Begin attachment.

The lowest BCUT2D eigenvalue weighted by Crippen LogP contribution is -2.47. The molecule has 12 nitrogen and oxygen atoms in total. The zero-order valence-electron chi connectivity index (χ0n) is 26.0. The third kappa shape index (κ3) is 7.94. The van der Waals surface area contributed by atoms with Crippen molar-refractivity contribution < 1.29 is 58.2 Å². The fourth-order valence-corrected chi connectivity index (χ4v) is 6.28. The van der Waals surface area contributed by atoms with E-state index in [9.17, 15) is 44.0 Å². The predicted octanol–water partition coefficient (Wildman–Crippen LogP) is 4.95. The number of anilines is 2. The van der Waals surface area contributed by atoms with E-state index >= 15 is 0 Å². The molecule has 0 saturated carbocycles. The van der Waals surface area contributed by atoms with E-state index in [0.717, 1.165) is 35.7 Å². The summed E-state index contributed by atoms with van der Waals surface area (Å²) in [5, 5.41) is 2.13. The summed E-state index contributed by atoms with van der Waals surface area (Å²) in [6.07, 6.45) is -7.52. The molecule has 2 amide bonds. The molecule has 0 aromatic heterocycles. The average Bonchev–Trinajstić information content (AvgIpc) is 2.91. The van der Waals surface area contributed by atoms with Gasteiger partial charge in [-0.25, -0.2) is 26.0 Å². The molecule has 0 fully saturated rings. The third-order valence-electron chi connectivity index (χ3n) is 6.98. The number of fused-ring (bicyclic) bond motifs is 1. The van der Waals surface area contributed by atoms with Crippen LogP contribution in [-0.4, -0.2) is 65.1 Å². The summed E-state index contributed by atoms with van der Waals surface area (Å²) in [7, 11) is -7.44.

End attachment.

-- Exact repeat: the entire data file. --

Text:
The lowest BCUT2D eigenvalue weighted by Crippen LogP contribution is -2.47. The molecule has 12 nitrogen and oxygen atoms in total. The zero-order valence-electron chi connectivity index (χ0n) is 26.0. The third kappa shape index (κ3) is 7.94. The van der Waals surface area contributed by atoms with Crippen molar-refractivity contribution < 1.29 is 58.2 Å². The fourth-order valence-corrected chi connectivity index (χ4v) is 6.28. The van der Waals surface area contributed by atoms with E-state index in [9.17, 15) is 44.0 Å². The predicted octanol–water partition coefficient (Wildman–Crippen LogP) is 4.95. The number of anilines is 2. The van der Waals surface area contributed by atoms with E-state index >= 15 is 0 Å². The molecule has 0 saturated carbocycles. The van der Waals surface area contributed by atoms with E-state index in [0.717, 1.165) is 35.7 Å². The summed E-state index contributed by atoms with van der Waals surface area (Å²) in [5, 5.41) is 2.13. The summed E-state index contributed by atoms with van der Waals surface area (Å²) in [6.07, 6.45) is -7.52. The molecule has 2 amide bonds. The molecule has 0 aromatic heterocycles. The average Bonchev–Trinajstić information content (AvgIpc) is 2.91. The van der Waals surface area contributed by atoms with Gasteiger partial charge in [-0.25, -0.2) is 26.0 Å². The molecule has 0 fully saturated rings. The third-order valence-electron chi connectivity index (χ3n) is 6.98. The number of fused-ring (bicyclic) bond motifs is 1. The van der Waals surface area contributed by atoms with Crippen LogP contribution in [-0.4, -0.2) is 65.1 Å². The summed E-state index contributed by atoms with van der Waals surface area (Å²) in [7, 11) is -7.44.